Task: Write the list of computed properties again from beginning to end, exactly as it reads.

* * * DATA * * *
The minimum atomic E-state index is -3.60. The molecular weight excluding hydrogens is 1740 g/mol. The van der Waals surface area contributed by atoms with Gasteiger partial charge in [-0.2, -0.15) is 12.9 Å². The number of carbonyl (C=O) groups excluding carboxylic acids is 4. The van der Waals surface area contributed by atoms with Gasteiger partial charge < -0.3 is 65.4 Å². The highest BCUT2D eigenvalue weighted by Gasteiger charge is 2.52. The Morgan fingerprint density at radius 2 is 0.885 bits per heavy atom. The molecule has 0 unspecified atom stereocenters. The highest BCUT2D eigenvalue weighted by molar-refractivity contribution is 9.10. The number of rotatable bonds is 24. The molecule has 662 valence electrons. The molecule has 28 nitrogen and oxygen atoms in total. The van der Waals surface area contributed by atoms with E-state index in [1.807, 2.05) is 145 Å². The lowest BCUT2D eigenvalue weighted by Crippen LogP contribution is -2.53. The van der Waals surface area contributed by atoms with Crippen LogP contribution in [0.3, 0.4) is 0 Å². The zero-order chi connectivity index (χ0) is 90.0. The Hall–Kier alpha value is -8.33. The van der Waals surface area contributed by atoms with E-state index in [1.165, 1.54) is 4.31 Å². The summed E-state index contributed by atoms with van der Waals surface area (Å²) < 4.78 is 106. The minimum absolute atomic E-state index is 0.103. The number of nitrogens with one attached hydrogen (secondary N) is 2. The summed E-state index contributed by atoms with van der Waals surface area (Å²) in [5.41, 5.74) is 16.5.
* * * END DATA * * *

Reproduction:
The minimum atomic E-state index is -3.60. The molecular weight excluding hydrogens is 1740 g/mol. The van der Waals surface area contributed by atoms with Gasteiger partial charge in [-0.2, -0.15) is 12.9 Å². The number of carbonyl (C=O) groups excluding carboxylic acids is 4. The van der Waals surface area contributed by atoms with Gasteiger partial charge < -0.3 is 65.4 Å². The highest BCUT2D eigenvalue weighted by Gasteiger charge is 2.52. The Morgan fingerprint density at radius 2 is 0.885 bits per heavy atom. The molecule has 0 unspecified atom stereocenters. The highest BCUT2D eigenvalue weighted by molar-refractivity contribution is 9.10. The number of rotatable bonds is 24. The molecule has 662 valence electrons. The molecule has 28 nitrogen and oxygen atoms in total. The van der Waals surface area contributed by atoms with E-state index in [1.807, 2.05) is 145 Å². The lowest BCUT2D eigenvalue weighted by Crippen LogP contribution is -2.53. The van der Waals surface area contributed by atoms with Crippen LogP contribution in [0.3, 0.4) is 0 Å². The zero-order chi connectivity index (χ0) is 90.0. The Hall–Kier alpha value is -8.33. The van der Waals surface area contributed by atoms with E-state index in [1.165, 1.54) is 4.31 Å². The summed E-state index contributed by atoms with van der Waals surface area (Å²) < 4.78 is 106. The minimum absolute atomic E-state index is 0.103. The number of nitrogens with one attached hydrogen (secondary N) is 2. The summed E-state index contributed by atoms with van der Waals surface area (Å²) in [5.41, 5.74) is 16.5.